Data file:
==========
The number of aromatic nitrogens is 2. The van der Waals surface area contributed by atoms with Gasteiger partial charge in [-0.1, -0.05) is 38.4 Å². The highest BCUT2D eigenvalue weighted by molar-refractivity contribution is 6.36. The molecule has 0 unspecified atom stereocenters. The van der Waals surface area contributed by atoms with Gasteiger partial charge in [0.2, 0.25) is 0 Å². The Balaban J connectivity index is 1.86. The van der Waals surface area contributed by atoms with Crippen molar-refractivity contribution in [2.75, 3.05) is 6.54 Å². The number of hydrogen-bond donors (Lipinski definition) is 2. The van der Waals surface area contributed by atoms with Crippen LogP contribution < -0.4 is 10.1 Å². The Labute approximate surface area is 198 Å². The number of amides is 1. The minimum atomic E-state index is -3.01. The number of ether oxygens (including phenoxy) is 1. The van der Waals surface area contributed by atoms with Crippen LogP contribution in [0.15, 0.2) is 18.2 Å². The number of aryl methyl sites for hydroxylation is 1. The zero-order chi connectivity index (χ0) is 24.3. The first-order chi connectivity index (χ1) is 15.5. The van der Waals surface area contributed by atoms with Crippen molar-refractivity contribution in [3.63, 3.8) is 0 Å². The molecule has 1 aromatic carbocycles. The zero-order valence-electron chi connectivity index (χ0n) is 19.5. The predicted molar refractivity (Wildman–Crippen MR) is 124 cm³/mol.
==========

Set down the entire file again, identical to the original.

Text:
The number of aromatic nitrogens is 2. The van der Waals surface area contributed by atoms with Gasteiger partial charge in [-0.1, -0.05) is 38.4 Å². The highest BCUT2D eigenvalue weighted by molar-refractivity contribution is 6.36. The molecule has 0 unspecified atom stereocenters. The van der Waals surface area contributed by atoms with Gasteiger partial charge in [0.2, 0.25) is 0 Å². The Balaban J connectivity index is 1.86. The van der Waals surface area contributed by atoms with Crippen molar-refractivity contribution in [2.75, 3.05) is 6.54 Å². The number of hydrogen-bond donors (Lipinski definition) is 2. The van der Waals surface area contributed by atoms with Crippen LogP contribution < -0.4 is 10.1 Å². The Labute approximate surface area is 198 Å². The number of amides is 1. The minimum atomic E-state index is -3.01. The number of ether oxygens (including phenoxy) is 1. The van der Waals surface area contributed by atoms with Crippen LogP contribution in [0.15, 0.2) is 18.2 Å². The number of aryl methyl sites for hydroxylation is 1. The zero-order chi connectivity index (χ0) is 24.3. The first-order chi connectivity index (χ1) is 15.5. The van der Waals surface area contributed by atoms with Crippen molar-refractivity contribution in [3.63, 3.8) is 0 Å². The molecule has 1 aromatic carbocycles. The zero-order valence-electron chi connectivity index (χ0n) is 19.5. The predicted molar refractivity (Wildman–Crippen MR) is 124 cm³/mol.